Background: Neurological symptoms associated with coronavirus disease 2019 (COVID-19), such as fatigue and smell/taste changes, persist beyond infection. However, little is known of brain physiology in the post-COVID-19 timeframe.
Purpose: To determine whether adults who experienced flu-like symptoms due to COVID-19 would exhibit cerebral blood flow (CBF) alterations in the weeks/months beyond infection, relative to controls who experienced flu-like symptoms but tested negative for COVID-19.
Study type: Prospective observational.
Population: A total of 39 adults who previously self-isolated at home due to COVID-19 (41.9 ± 12.6 years of age, 59% female, 116.5 ± 62.2 days since positive diagnosis) and 11 controls who experienced flu-like symptoms but had a negative COVID-19 diagnosis (41.5 ± 13.4 years of age, 55% female, 112.1 ± 59.5 since negative diagnosis).
Field strength and sequences: A 3.0 T; T1-weighted magnetization-prepared rapid gradient and echo-planar turbo gradient-spin echo arterial spin labeling sequences.
Assessment: Arterial spin labeling was used to estimate CBF. A self-reported questionnaire assessed symptoms, including ongoing fatigue. CBF was compared between COVID-19 and control groups and between those with (n = 11) and without self-reported ongoing fatigue (n = 28) within the COVID-19 group.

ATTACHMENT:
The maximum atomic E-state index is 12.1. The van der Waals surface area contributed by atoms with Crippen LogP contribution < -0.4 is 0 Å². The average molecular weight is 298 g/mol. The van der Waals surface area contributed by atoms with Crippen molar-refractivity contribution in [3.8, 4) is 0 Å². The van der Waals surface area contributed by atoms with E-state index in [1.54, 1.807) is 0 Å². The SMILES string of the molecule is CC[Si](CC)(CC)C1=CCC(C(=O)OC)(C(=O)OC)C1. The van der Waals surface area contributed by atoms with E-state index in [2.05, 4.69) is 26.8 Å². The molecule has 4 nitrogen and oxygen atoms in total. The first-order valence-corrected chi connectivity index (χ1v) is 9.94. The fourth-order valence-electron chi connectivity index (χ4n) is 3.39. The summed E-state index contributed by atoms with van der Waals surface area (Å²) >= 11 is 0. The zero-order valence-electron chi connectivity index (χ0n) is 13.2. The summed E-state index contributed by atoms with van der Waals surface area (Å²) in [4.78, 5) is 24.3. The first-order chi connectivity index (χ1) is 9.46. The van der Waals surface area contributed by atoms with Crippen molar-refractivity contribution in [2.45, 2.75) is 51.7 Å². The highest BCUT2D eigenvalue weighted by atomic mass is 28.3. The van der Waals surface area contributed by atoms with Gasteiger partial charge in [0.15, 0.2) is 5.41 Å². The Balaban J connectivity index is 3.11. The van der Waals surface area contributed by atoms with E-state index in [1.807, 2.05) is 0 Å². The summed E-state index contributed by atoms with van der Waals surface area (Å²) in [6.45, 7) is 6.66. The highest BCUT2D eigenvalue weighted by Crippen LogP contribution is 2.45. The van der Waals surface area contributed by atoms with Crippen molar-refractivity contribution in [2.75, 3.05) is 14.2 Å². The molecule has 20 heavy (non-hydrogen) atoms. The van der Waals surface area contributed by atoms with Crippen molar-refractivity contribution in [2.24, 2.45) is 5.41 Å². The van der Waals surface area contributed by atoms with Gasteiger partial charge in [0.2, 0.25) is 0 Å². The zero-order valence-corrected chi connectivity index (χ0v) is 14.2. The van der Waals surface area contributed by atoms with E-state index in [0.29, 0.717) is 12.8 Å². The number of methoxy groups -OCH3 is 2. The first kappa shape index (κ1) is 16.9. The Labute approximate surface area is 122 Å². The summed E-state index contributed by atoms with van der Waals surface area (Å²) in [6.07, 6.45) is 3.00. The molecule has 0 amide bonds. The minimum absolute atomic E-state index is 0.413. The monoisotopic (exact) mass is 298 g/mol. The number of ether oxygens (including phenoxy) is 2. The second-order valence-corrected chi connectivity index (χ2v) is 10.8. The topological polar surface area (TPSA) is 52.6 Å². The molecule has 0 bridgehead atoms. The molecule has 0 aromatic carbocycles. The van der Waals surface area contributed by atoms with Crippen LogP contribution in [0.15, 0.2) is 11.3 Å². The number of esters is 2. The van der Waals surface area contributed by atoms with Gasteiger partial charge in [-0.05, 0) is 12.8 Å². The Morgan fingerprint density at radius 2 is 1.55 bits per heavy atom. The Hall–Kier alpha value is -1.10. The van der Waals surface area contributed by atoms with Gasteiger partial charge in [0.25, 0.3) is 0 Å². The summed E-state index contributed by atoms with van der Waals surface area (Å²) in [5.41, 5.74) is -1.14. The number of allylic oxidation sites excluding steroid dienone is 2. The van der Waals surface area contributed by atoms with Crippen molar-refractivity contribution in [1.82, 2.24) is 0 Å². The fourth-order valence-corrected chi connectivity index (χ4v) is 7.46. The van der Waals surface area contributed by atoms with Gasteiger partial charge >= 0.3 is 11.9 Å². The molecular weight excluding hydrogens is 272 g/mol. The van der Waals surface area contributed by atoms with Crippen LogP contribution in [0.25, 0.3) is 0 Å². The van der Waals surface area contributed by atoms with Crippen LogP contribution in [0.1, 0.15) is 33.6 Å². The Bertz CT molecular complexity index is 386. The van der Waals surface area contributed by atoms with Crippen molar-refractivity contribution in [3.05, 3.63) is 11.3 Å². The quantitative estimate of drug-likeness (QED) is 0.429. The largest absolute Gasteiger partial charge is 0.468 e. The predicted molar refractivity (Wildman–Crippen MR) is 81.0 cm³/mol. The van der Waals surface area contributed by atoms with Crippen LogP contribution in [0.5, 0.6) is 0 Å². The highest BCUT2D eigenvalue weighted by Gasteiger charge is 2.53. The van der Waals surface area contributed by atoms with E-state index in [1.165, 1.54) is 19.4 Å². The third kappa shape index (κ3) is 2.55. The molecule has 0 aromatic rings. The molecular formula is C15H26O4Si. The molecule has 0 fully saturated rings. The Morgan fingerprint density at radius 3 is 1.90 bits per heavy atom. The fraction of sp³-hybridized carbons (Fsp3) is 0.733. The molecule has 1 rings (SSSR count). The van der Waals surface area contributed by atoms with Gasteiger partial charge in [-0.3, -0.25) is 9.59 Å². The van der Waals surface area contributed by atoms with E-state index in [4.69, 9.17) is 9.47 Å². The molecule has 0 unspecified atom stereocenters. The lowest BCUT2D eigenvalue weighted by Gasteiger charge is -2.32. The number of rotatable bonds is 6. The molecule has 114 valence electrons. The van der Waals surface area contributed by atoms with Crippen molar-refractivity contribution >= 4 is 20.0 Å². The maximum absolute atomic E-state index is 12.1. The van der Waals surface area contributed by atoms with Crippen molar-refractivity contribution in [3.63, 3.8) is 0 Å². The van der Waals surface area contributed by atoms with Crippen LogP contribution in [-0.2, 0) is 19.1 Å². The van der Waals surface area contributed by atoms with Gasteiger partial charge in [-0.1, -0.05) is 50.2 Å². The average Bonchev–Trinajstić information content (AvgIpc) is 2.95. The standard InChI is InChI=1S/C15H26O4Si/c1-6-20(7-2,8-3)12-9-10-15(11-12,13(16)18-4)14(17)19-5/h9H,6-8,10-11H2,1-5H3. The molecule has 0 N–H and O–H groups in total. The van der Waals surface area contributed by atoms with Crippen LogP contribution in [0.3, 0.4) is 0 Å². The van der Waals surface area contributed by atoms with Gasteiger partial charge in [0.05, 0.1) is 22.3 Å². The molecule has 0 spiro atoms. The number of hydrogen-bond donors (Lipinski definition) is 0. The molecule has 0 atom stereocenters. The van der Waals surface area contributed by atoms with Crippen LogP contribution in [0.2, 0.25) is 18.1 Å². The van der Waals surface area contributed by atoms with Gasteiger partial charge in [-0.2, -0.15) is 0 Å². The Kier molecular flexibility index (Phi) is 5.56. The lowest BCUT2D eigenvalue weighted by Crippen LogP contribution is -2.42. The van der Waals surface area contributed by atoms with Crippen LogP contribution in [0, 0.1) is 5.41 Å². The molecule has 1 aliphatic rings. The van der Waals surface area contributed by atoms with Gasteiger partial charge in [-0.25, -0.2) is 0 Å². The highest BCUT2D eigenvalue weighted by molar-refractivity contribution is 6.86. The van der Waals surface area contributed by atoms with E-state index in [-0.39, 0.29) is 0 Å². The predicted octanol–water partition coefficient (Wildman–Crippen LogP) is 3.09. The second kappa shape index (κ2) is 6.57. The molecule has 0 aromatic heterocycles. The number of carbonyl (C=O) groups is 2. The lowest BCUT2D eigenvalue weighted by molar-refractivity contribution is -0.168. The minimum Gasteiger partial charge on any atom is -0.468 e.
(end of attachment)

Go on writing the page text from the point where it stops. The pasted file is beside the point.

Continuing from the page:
Statistical tests: Between-group and within-group comparisons of CBF were performed in a voxel-wise manner, controlling for age and sex, at a family-wise error rate of 0.05.
Results: Relative to controls, the COVID-19 group exhibited significantly decreased CBF in subcortical regions including the thalamus, orbitofrontal cortex, and basal ganglia (maximum cluster size = 6012 voxels and maximum t-statistic = 5.21). Within the COVID-19 group, significant CBF differences in occipital and parietal regions were observed between those with and without self-reported on-going fatigue.
Data conclusion: These cross-sectional data revealed regional CBF decreases in the COVID-19 group, suggesting the relevance of brain physiology in the post-COVID-19 timeframe. This research may help elucidate the heterogeneous symptoms of the post-COVID-19 condition.
Evidence level: 2.
Technical efficacy: Stage 3.
Keywords: COVID-19; SARS-CoV-2; cerebral blood flow; fatigue; post-COVID-19.
© 2022 The Authors. Journal of Magnetic Resonance Imaging published by Wiley Periodicals LLC on behalf of International Society for Magnetic Resonance in Medicine.